In the Democracy Summit, is the goal democracy or strategy?

The U.S. President Joe Biden will hold the “World Democracy Summit” he promised in his election campaign on the 9-10 of December. Invitations have begun to be sent out, and information leaked to the American press indicates that Turkey is not on the “guest list.”

Turkey is experiencing a very difficult era in terms of its place in the world. Tensions with the US, which began with the purchase of the S-400 missile defense system, escalated when US President Joe Biden officially acknowledged the Armenian Genocide.

The US imposed CAATSA sanctions on Turkey, and the European Union has put the country on its sanctions list for its actions in the Eastern Mediterranean.

With Russia, Syria and Idlib are the main issues. However, the Russian-Turkish conflict in Syria is not limited to this. Though Ankara publicly accuses the US of supporting the PYD -YPG in northern Syria, which Turkey considers to be an extension of the PKK, they do not mention Russia. In fact, Russia is in cooperation with the same entities.

Relations with Moscow have now been overshadowed by the sale of Turkish SIHAs to Ukraine. Let’s not forget that what happens in Ukraine is seen by Russia as “vitally important.”

With a government that aimed to have “zero problems” with its neighbors, now there are few neighbors left (excluding Azerbaijan) with which Turkey has no issue. Even though China is far away, the Uyghur issue, ignored by Turkey for a long time, has come center stage in relations. When Ankara became a signatory to the UN declaration drawing attention to China’s atrocities in the Xinjiang region, China reacted harshly. The Chinese authorities have begun describing Turkey as an “invader” in Syria and are calling for Turkish soldiers to be withdrawn.


In addition to all of this, there is the issue of “invitations that did not come” from the US. US President Joe Biden will hold the “World Democracy Summit” on December 9-10. With invitations having begun to be sent, information leaked to the US press indicates Turkey is not on the “guest list.”

107 countries are invited to the summit. Two countries that are part of the NATO alliance are not invited: Turkey and Hungary. There aren’t many guests from the Middle East, where Turkey is active. The only two countries in the region that received invitations were Israel and Iraq.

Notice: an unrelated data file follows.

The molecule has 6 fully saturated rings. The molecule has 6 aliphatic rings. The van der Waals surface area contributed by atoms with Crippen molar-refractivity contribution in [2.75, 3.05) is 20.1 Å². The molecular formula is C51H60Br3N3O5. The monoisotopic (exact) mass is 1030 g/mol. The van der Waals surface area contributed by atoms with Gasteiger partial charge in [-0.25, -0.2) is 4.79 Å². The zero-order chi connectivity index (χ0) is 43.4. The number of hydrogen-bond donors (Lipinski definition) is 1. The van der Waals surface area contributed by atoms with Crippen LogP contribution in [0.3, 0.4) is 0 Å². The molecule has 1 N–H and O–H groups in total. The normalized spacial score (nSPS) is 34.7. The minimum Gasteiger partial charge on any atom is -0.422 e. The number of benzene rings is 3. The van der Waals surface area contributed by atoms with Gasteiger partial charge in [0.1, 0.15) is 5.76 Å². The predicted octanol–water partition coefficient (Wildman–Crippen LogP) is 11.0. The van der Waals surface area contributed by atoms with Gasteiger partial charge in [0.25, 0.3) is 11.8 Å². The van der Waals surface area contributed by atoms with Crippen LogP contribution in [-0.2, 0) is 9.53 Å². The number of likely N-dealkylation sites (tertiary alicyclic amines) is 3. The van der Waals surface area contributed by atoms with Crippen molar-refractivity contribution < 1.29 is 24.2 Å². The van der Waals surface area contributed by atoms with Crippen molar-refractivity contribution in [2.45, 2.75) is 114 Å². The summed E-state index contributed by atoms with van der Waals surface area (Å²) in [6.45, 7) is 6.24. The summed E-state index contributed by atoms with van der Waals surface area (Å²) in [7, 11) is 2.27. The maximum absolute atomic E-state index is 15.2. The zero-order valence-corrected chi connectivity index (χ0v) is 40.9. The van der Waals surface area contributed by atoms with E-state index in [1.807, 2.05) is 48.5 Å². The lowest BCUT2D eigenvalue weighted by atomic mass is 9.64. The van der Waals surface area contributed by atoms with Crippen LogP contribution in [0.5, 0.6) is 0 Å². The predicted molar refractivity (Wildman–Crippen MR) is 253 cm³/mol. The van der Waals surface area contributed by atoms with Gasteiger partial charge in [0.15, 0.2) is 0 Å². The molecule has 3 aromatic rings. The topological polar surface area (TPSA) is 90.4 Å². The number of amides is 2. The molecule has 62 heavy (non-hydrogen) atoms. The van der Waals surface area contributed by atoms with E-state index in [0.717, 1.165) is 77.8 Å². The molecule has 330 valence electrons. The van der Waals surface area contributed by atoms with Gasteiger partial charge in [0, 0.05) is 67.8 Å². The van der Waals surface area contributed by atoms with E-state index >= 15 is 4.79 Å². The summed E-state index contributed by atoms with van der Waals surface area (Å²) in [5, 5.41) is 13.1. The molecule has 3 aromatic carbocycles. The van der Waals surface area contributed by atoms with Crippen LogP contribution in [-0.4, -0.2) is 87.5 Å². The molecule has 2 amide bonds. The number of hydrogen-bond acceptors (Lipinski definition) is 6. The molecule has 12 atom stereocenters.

Invitations were sent to most of Turkey’s neighbors: Georgia, Greece, Bulgaria, and Armenia. There are no invitations for Azerbaijan, Iran, and Syria (as expected).

When we look at the top 3 agenda items for the summit – fighting corruption, opposing authoritarianism, and strengthening human rights – we see how irritating it is that Turkey was not invited.


To make matters worse, few in the international arena were surprised that Turkey was not invited.

What is surprising, however, is that India under Hindu Nationalist Prime Minister Modi, who is inching away from democracy, and the Philippines, which brutalizes the press, were invited to the summit.

These invitations are explained away with the “strategic priorities” of the US. Within the scope of containing China, the Washington administration sees no issue with undeservedly promoting these countries to the “democracy premier league,” in order to expand the alliance in the Asia-Pacific region.

We can say, then, that Turkey is not seen as geopolitically valuable to Washington.


The subject of the invitation is at the top of Turkey’s domestic agenda. It’s possible that ruling politicians will shift messaging to make this summit sound unimportant, or to even make it sound like a good thing that they were not invited.

Is it really a trivial issue that Turkey was not invited to the summit? No matter how the Turkish public sees the situation, Ankara’s absence will reinforce the idea that Turkey is a second-tier country in the field of democracy. This could also threaten the flow of FDI to Turkey, a country already in the midst of an economic crisis.


The AK Party is likely aware that they did not make the leaked guest list, but have remained silent on the matter. This is likely an indication that they see it as a “draft” and will try and find a way to attend the summit.

Behind closed doors, diplomats say that Ankara might take a step towards resolving the Osman Kavala situation.

Kavala’s next hearing is at the end of November. Let’s see what happens.

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